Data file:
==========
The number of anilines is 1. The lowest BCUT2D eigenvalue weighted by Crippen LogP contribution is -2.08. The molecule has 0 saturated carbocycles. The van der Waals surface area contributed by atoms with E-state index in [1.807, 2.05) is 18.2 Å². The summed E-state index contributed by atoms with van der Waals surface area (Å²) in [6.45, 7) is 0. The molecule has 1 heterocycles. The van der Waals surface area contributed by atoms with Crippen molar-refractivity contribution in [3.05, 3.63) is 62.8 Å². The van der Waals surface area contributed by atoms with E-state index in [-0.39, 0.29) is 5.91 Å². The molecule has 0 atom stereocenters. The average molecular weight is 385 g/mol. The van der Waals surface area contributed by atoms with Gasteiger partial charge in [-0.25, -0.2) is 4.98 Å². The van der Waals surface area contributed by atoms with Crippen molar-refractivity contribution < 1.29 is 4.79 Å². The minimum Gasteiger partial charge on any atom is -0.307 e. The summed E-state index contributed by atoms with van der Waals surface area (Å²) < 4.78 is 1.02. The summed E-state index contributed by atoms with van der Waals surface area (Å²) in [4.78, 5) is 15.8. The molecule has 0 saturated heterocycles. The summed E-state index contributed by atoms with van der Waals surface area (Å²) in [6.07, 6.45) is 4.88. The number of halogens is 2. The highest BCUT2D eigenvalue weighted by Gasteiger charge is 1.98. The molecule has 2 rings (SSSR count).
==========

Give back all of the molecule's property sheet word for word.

The number of anilines is 1. The lowest BCUT2D eigenvalue weighted by Crippen LogP contribution is -2.08. The molecule has 0 saturated carbocycles. The van der Waals surface area contributed by atoms with E-state index in [1.807, 2.05) is 18.2 Å². The summed E-state index contributed by atoms with van der Waals surface area (Å²) in [6.45, 7) is 0. The molecule has 1 heterocycles. The van der Waals surface area contributed by atoms with Crippen molar-refractivity contribution in [3.05, 3.63) is 62.8 Å². The van der Waals surface area contributed by atoms with E-state index in [-0.39, 0.29) is 5.91 Å². The molecule has 0 atom stereocenters. The average molecular weight is 385 g/mol. The van der Waals surface area contributed by atoms with Gasteiger partial charge in [-0.25, -0.2) is 4.98 Å². The van der Waals surface area contributed by atoms with Crippen molar-refractivity contribution < 1.29 is 4.79 Å². The minimum Gasteiger partial charge on any atom is -0.307 e. The summed E-state index contributed by atoms with van der Waals surface area (Å²) < 4.78 is 1.02. The summed E-state index contributed by atoms with van der Waals surface area (Å²) in [4.78, 5) is 15.8. The molecule has 0 saturated heterocycles. The summed E-state index contributed by atoms with van der Waals surface area (Å²) in [6.07, 6.45) is 4.88. The number of halogens is 2. The highest BCUT2D eigenvalue weighted by Gasteiger charge is 1.98. The molecule has 2 rings (SSSR count).